After all that, he finally admitted that he dreaded going to work every day. It wasn't the patients - he enjoyed patient care - but it was the administrative stuff that he hated. The finances of a primary care office are difficult at best. He and his partners had vastly different priorities and personalities. There are always personnel issues and paperwork to deal with.

    After agonizing for 6 months, he decided to quit. He could have gone to another practice, but he was afraid it might have been the same thing all over again. Full time hospital work did not appeal to him. A frank assessment of his career up to that point showed him that teaching the residents for that 3 years was really what he loved the most.

    So, when a job offer came along for him to teach biology, anatomy and physiology to college students, he jumped at the chance. 3 years later, he's happy as a clam despite a 45-min commute one way to work. He advises the premed students and leads the Tri-Beta program. He won the college's most prestigious teaching award his first full-time year there.

    He was a wonderful doctor. I occasionally see one of his ex-patients, and they still bemoan his leaving. But this was so clearly the right decision for him. Admittedly, he still uses some of his knowledge and skills in his current position, but he will never be a clinician again. He doesn't regret it.

    It was a courageous decision to leave all that behind, one I'm not sure I could have made in his shoes.

    In the end, we must all find the niche where we are happy. I'm grateful he found his. And now he has summers off to spend with our son, which has been a blessing.

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  2. Maybe this is less of an issue now that women have broken down most of the barriers that were formerly present. But it wasn't so very long ago that medical schools were resistent to admitting women in the first place because "they'll just get married and have kids and quit, wasting the time and money spent to train them." I suspect most of you are too young to remember this, but believe me, it was real.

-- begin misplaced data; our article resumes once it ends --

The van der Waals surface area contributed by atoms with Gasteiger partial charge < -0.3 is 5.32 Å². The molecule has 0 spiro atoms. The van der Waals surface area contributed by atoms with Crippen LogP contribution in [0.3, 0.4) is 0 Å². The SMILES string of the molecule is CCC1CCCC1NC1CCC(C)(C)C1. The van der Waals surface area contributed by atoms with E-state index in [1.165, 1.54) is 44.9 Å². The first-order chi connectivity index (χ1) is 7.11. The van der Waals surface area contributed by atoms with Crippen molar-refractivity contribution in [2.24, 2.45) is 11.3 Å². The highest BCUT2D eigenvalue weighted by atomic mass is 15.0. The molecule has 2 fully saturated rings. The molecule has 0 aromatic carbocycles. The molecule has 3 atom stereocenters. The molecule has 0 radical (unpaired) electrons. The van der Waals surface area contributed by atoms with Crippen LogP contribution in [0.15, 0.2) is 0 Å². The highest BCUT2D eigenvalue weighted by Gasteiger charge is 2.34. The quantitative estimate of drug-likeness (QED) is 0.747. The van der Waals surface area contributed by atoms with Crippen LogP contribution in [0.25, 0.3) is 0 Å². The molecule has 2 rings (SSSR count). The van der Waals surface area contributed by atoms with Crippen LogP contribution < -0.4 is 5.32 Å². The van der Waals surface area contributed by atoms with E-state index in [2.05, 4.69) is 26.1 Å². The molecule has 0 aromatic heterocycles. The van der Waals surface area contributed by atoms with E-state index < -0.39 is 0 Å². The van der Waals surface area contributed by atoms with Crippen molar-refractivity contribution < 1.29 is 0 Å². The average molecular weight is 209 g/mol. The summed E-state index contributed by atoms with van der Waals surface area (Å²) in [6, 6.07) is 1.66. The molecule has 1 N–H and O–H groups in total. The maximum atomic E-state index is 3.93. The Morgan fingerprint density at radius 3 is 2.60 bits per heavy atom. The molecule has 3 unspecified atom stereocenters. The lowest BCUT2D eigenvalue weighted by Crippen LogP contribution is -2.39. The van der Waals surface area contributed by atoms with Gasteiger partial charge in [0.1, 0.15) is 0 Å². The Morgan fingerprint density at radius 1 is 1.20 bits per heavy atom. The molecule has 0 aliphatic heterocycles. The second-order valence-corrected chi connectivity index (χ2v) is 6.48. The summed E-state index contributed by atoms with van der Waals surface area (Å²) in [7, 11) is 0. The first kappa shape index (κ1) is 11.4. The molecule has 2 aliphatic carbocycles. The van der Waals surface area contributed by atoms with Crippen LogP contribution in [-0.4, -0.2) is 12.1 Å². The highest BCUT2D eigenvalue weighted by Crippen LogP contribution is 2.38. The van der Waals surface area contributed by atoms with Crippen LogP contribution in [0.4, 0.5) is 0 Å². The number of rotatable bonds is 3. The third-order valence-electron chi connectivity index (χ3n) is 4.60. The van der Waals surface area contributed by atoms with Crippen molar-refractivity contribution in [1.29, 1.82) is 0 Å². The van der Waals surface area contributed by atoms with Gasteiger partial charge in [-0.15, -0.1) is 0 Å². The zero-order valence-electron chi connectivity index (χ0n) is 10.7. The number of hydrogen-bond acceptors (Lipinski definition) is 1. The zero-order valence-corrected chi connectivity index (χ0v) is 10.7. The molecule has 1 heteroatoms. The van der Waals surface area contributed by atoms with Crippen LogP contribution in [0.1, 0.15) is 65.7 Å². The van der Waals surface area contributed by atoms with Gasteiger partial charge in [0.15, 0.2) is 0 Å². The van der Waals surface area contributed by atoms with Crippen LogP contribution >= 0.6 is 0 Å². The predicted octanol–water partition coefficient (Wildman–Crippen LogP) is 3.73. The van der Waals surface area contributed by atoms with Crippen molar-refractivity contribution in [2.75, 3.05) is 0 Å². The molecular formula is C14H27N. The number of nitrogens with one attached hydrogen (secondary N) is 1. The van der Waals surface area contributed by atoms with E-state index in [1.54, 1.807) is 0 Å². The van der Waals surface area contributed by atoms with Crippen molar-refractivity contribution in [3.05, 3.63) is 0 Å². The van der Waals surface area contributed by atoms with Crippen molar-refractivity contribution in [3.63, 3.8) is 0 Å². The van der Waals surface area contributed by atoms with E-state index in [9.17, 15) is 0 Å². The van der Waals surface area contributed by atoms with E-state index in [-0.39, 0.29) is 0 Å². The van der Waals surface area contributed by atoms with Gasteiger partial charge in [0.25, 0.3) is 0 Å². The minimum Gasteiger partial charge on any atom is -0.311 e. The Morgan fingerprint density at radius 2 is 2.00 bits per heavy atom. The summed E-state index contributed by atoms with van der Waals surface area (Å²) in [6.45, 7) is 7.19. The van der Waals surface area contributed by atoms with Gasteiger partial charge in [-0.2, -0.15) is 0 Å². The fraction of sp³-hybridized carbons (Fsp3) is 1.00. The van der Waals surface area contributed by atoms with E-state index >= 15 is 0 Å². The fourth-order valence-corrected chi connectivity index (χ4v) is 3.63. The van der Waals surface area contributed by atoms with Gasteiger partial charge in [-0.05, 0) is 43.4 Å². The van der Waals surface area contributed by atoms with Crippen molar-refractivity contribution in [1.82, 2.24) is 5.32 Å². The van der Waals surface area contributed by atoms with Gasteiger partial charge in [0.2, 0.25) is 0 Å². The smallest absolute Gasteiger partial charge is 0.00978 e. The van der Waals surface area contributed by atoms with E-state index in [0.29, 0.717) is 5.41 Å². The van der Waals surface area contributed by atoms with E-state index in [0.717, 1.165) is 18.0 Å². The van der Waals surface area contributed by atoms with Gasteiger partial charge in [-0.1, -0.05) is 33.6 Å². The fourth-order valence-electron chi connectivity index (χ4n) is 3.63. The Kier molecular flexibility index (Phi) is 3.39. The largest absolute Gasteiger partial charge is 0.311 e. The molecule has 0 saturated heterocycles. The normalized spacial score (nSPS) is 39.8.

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  3. Love the gcs15 spin above - father in medicine. That is a great story.

    I have a couple of women friends that stopped medicine after starting a family. I hate the derogatory spin people try to put on this decision in hindsight -- "she just went to med school to marry a doctor." Makes me angry. We all make, and live with, our own choices in life. It's not our place to judge others.

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  4. I can write about this from personal experience. After we had our 4th child (my husband is a physician in a busy private pulm practice) as well), I found that I just couldn't and wouldn't hack it any longer. I knew that was a possibility before I got pregnant, but really wanted the next child (we were actually trying for a 3rd, but had twins). I tried going back to work (as a PCP), but was very unhappy. Even w/ a wonderful nanny and a 3day/wk job, I couldn't get done what I wanted. At the end of the day,I did not have enough energy to give all 4 children the attention they needed. I wasn't reading any medical journals and knew I was pretty far behind (thank God for UpToDate). For me, it was a no-brainer. I was happier at home with my children than I was at work worrying about everything I had to do at home. My husband and I discussed it at length, and I felt that I wanted to stop working much more than he did (he really didn't). So I stopped. For over a year. And seriously considered staying out for good. I just recently went back at a very forgiving position (6hrs/wk) that will at least keep my resume current, and even then, I still feel the tug for home.